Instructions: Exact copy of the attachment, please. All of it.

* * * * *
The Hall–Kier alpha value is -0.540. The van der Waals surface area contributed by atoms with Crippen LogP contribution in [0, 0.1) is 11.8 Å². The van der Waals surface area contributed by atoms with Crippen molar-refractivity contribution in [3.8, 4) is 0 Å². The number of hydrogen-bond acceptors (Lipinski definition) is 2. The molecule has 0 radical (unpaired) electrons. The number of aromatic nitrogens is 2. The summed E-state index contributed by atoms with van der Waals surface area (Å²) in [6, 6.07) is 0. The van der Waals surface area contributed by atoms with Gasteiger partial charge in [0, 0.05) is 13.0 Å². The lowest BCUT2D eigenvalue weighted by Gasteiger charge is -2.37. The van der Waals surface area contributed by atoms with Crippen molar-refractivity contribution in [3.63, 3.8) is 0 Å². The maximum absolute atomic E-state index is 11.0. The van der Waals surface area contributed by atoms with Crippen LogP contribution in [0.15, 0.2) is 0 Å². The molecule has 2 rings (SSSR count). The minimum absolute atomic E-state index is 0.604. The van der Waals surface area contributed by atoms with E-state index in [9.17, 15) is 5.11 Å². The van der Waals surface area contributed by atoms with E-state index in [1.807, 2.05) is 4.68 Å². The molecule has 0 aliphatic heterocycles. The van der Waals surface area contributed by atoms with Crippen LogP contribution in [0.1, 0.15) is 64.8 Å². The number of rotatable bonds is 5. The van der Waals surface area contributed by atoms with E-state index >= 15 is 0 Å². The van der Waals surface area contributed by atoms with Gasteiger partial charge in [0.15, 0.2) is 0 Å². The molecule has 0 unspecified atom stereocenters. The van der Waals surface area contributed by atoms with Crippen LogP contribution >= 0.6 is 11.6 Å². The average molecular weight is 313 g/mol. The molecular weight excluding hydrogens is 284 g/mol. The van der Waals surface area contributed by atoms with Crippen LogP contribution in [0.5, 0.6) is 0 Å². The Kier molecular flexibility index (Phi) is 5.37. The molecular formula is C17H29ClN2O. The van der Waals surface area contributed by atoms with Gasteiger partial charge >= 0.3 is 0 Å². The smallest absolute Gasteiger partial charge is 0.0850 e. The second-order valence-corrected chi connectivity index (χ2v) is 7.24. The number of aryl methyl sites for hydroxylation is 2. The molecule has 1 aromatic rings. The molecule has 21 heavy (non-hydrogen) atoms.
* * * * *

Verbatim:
The Hall–Kier alpha value is -0.540. The van der Waals surface area contributed by atoms with Crippen LogP contribution in [0, 0.1) is 11.8 Å². The van der Waals surface area contributed by atoms with Crippen molar-refractivity contribution in [3.8, 4) is 0 Å². The number of hydrogen-bond acceptors (Lipinski definition) is 2. The molecule has 0 radical (unpaired) electrons. The number of aromatic nitrogens is 2. The summed E-state index contributed by atoms with van der Waals surface area (Å²) in [6, 6.07) is 0. The van der Waals surface area contributed by atoms with Gasteiger partial charge in [0, 0.05) is 13.0 Å². The lowest BCUT2D eigenvalue weighted by Gasteiger charge is -2.37. The van der Waals surface area contributed by atoms with Crippen molar-refractivity contribution in [3.63, 3.8) is 0 Å². The maximum absolute atomic E-state index is 11.0. The van der Waals surface area contributed by atoms with Crippen LogP contribution in [0.15, 0.2) is 0 Å². The molecule has 2 rings (SSSR count). The minimum absolute atomic E-state index is 0.604. The van der Waals surface area contributed by atoms with E-state index in [9.17, 15) is 5.11 Å². The van der Waals surface area contributed by atoms with E-state index in [1.807, 2.05) is 4.68 Å². The molecule has 0 aliphatic heterocycles. The van der Waals surface area contributed by atoms with Crippen LogP contribution in [0.1, 0.15) is 64.8 Å². The number of rotatable bonds is 5. The van der Waals surface area contributed by atoms with E-state index >= 15 is 0 Å². The van der Waals surface area contributed by atoms with Gasteiger partial charge in [0.15, 0.2) is 0 Å². The molecule has 0 unspecified atom stereocenters. The van der Waals surface area contributed by atoms with Crippen LogP contribution >= 0.6 is 11.6 Å². The average molecular weight is 313 g/mol. The molecular weight excluding hydrogens is 284 g/mol. The van der Waals surface area contributed by atoms with Crippen LogP contribution in [0.5, 0.6) is 0 Å². The Kier molecular flexibility index (Phi) is 5.37. The molecular formula is C17H29ClN2O. The van der Waals surface area contributed by atoms with Gasteiger partial charge >= 0.3 is 0 Å². The smallest absolute Gasteiger partial charge is 0.0850 e. The second-order valence-corrected chi connectivity index (χ2v) is 7.24. The number of aryl methyl sites for hydroxylation is 2. The molecule has 1 aromatic rings. The molecule has 21 heavy (non-hydrogen) atoms.